While it's common wisdom that you don't know what you've got til it's gone, for me, as an adoptee, I didn't know what I'd lost until I was found.
Growing up adopted, my family was my adopted family. There was no other family. What I hadn't understood was that I was really, truly, from another family. While I knew I was born from someone else, that there was a man and a woman who were my birthparents, it hadn't sunk in that they were my first family. Their families were my families. With relinquishment, I thought about being severed from my birthparents, but hadn't thought about how the disconnection rippled farther.
So, I was put into a different family, a family foreign to me. Placed into an unknown world. Growing up there, I believed that was where I was from.
When I decided to search for my birthparents, it wasn't because I thought something was missing. I had a family, had parents who loved me, a brother, a normal, imperfect, but loving life. I thought searching would be interesting. A story, an adventure.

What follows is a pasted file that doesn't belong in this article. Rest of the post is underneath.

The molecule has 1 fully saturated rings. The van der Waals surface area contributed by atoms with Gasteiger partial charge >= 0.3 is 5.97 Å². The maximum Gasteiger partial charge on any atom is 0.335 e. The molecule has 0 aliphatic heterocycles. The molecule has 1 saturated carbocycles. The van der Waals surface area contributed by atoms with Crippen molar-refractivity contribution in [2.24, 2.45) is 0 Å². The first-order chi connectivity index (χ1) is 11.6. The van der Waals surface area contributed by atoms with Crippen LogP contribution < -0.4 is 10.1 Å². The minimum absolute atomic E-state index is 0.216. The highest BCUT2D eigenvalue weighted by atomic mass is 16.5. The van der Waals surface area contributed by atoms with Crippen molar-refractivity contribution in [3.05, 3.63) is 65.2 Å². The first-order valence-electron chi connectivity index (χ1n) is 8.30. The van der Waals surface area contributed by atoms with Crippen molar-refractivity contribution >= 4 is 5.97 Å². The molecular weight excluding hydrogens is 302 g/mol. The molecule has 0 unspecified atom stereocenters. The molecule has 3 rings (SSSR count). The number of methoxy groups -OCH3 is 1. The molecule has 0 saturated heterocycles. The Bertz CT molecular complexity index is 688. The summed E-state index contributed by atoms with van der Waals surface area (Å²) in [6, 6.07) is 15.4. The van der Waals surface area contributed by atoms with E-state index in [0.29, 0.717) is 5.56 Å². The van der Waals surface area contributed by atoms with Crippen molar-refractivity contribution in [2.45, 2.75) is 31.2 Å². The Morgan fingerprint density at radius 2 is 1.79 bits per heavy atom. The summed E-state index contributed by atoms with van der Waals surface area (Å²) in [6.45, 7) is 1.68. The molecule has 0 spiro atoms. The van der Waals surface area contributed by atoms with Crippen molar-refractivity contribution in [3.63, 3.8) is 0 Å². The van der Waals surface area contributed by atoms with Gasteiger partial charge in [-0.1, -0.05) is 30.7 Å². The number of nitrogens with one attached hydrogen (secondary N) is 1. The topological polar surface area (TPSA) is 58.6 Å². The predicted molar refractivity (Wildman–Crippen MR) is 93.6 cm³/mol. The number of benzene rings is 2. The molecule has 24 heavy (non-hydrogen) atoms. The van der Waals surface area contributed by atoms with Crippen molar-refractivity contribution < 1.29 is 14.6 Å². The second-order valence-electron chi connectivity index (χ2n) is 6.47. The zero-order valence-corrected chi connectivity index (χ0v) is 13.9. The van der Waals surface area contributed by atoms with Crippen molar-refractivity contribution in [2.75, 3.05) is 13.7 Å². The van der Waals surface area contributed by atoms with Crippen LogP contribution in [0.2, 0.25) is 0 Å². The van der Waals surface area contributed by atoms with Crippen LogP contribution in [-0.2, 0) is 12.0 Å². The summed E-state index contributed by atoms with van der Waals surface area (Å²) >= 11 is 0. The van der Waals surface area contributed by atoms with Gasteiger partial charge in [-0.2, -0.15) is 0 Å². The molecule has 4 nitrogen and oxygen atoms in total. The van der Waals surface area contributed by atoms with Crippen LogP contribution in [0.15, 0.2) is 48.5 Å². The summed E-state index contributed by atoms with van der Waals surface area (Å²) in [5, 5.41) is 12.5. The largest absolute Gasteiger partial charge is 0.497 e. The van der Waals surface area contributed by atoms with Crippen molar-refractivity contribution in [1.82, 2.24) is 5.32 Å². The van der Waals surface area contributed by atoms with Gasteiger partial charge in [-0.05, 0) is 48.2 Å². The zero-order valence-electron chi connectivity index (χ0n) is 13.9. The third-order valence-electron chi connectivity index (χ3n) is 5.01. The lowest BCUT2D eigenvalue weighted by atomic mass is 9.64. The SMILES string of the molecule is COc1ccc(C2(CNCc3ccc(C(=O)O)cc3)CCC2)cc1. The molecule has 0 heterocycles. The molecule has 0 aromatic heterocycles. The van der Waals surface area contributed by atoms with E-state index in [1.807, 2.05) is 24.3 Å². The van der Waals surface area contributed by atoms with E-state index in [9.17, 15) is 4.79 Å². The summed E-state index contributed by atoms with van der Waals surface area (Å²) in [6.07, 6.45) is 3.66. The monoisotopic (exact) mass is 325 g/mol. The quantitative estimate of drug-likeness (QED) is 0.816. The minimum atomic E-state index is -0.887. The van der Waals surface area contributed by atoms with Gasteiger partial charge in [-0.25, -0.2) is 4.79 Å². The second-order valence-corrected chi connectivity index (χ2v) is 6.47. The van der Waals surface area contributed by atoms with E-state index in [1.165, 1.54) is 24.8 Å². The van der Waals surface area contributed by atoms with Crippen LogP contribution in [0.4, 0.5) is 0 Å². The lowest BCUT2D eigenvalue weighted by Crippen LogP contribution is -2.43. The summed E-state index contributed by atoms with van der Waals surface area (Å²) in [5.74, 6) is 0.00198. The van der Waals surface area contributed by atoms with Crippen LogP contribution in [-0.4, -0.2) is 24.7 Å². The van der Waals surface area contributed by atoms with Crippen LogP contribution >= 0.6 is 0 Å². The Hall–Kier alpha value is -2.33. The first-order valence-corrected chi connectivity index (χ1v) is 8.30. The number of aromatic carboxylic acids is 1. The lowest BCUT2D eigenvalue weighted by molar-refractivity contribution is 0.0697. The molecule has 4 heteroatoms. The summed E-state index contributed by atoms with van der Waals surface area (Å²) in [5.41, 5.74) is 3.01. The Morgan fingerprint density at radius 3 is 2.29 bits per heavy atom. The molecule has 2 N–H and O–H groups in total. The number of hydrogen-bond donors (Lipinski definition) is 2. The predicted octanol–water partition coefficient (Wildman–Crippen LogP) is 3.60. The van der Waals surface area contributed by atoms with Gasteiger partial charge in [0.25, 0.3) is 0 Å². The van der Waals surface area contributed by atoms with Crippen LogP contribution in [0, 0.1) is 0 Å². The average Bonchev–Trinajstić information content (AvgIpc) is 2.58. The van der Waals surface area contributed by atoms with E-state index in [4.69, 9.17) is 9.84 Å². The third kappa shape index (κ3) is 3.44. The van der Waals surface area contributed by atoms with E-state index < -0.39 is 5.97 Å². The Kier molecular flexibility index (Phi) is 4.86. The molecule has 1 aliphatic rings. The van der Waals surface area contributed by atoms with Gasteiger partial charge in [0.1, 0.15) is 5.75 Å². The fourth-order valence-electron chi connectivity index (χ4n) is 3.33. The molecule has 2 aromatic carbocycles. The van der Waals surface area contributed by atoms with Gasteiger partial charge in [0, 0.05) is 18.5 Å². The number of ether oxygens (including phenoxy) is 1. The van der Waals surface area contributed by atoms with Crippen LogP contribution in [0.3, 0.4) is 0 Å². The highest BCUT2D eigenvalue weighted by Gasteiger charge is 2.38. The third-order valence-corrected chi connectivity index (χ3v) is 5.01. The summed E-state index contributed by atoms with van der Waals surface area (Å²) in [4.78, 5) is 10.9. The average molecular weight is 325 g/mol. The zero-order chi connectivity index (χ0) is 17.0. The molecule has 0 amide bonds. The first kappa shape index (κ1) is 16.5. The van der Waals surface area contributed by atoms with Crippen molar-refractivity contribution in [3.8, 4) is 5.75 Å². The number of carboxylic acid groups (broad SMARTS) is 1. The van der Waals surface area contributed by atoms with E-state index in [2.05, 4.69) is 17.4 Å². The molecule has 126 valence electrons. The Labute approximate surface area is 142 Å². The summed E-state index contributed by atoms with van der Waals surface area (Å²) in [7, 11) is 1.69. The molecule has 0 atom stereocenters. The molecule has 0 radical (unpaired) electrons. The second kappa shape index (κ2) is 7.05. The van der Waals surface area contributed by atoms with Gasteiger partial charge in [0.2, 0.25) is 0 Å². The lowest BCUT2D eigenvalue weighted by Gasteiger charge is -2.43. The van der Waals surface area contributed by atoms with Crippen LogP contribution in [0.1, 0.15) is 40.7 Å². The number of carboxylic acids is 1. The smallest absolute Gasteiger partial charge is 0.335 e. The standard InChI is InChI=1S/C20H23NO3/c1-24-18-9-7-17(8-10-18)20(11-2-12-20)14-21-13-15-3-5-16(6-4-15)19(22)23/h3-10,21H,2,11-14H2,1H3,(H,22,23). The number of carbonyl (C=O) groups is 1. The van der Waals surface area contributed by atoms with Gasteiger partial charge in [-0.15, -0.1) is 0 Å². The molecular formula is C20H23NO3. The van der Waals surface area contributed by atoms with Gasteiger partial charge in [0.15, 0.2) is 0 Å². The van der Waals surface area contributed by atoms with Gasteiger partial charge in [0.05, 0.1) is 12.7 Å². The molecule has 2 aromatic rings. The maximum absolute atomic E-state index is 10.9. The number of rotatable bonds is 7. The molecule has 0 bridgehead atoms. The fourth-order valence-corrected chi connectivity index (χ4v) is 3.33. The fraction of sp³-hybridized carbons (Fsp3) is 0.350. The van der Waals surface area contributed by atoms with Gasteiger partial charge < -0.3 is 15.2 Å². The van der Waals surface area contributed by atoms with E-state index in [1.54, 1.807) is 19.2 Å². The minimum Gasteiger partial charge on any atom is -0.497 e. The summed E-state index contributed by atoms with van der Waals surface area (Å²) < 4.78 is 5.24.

Instead, finding my birthmother rocked the foundations of the world I came from. Suddenly, brutally, everything that I took to be MY world was revealed as an impostor. While I never felt that I truly fit in to the world I was in, it was the only world I had.
I knew the ways I was similar to my adoptive parents, but I didn't know if the ways I was different were uniquely mine or if they were traits that came from my birthfamilies. When I first met Kate, I thought the similarities would jump out at me, but instead I was left wondering if we had much in common at all. It was in getting to know not only Kate, but also my half-sister and my aunts and uncles and grandparents that the similarities started to appear. Small, seemingly insignificant things that weren't obvious but were shocking - I never had these genetic similarities to anyone before. Ten years later I my birthfather and then went through the same things again - what was the connection? What part of me came from him?
Finding out where I came from challenged everything I had known. It took years to sort it all out. Like the Tower card in a Tarot deck, everything had to be destroyed before I could build it up again. And now all the missing parts, even the parts I hadn't realized were missing, are filled in and I have new parts (like my birth-step-grandmother) too. It makes for a much more solid foundation so that when I do go through a loss, even one as significant as losing my dad, that I can remember my life was started with loss, and although it will take time, I can build it back up again.
to view my birthmother's blog on the same topic, go to: http://mothertone.wordpress.com/